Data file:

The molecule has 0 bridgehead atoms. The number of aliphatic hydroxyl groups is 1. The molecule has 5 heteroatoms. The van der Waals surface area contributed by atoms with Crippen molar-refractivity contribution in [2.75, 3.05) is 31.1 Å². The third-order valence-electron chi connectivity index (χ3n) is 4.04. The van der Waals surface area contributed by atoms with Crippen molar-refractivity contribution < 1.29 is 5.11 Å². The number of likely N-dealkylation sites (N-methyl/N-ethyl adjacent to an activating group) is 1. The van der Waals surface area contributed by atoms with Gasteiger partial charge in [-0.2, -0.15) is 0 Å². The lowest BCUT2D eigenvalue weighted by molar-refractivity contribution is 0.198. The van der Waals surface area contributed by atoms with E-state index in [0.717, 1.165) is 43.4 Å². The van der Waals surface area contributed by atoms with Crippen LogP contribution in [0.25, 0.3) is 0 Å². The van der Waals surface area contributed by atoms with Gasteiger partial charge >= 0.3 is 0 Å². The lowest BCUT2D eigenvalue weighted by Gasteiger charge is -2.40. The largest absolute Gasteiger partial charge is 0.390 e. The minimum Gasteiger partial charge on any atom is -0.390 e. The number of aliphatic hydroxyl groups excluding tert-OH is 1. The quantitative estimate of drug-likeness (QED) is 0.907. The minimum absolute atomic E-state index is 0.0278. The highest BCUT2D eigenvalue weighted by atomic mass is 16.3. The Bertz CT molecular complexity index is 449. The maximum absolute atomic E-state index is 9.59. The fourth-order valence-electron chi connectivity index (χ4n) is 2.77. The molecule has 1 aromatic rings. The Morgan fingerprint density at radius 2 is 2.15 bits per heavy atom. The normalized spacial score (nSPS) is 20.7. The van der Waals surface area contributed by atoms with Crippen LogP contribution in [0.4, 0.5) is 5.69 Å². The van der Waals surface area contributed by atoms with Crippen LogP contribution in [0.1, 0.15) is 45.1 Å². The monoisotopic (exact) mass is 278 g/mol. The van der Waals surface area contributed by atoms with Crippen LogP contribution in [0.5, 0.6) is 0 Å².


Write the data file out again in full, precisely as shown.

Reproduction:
The molecule has 0 bridgehead atoms. The number of aliphatic hydroxyl groups is 1. The molecule has 5 heteroatoms. The van der Waals surface area contributed by atoms with Crippen molar-refractivity contribution in [2.75, 3.05) is 31.1 Å². The third-order valence-electron chi connectivity index (χ3n) is 4.04. The van der Waals surface area contributed by atoms with Crippen molar-refractivity contribution < 1.29 is 5.11 Å². The number of likely N-dealkylation sites (N-methyl/N-ethyl adjacent to an activating group) is 1. The van der Waals surface area contributed by atoms with Gasteiger partial charge in [-0.2, -0.15) is 0 Å². The lowest BCUT2D eigenvalue weighted by molar-refractivity contribution is 0.198. The van der Waals surface area contributed by atoms with E-state index in [0.717, 1.165) is 43.4 Å². The van der Waals surface area contributed by atoms with Crippen LogP contribution in [0.25, 0.3) is 0 Å². The van der Waals surface area contributed by atoms with Gasteiger partial charge >= 0.3 is 0 Å². The lowest BCUT2D eigenvalue weighted by Gasteiger charge is -2.40. The largest absolute Gasteiger partial charge is 0.390 e. The minimum Gasteiger partial charge on any atom is -0.390 e. The number of aliphatic hydroxyl groups excluding tert-OH is 1. The quantitative estimate of drug-likeness (QED) is 0.907. The minimum absolute atomic E-state index is 0.0278. The highest BCUT2D eigenvalue weighted by atomic mass is 16.3. The Bertz CT molecular complexity index is 449. The maximum absolute atomic E-state index is 9.59. The fourth-order valence-electron chi connectivity index (χ4n) is 2.77. The molecule has 1 aromatic rings. The Morgan fingerprint density at radius 2 is 2.15 bits per heavy atom. The normalized spacial score (nSPS) is 20.7. The van der Waals surface area contributed by atoms with Crippen LogP contribution in [0.4, 0.5) is 5.69 Å². The van der Waals surface area contributed by atoms with Crippen LogP contribution in [0.1, 0.15) is 45.1 Å². The monoisotopic (exact) mass is 278 g/mol. The van der Waals surface area contributed by atoms with Crippen LogP contribution in [0.5, 0.6) is 0 Å².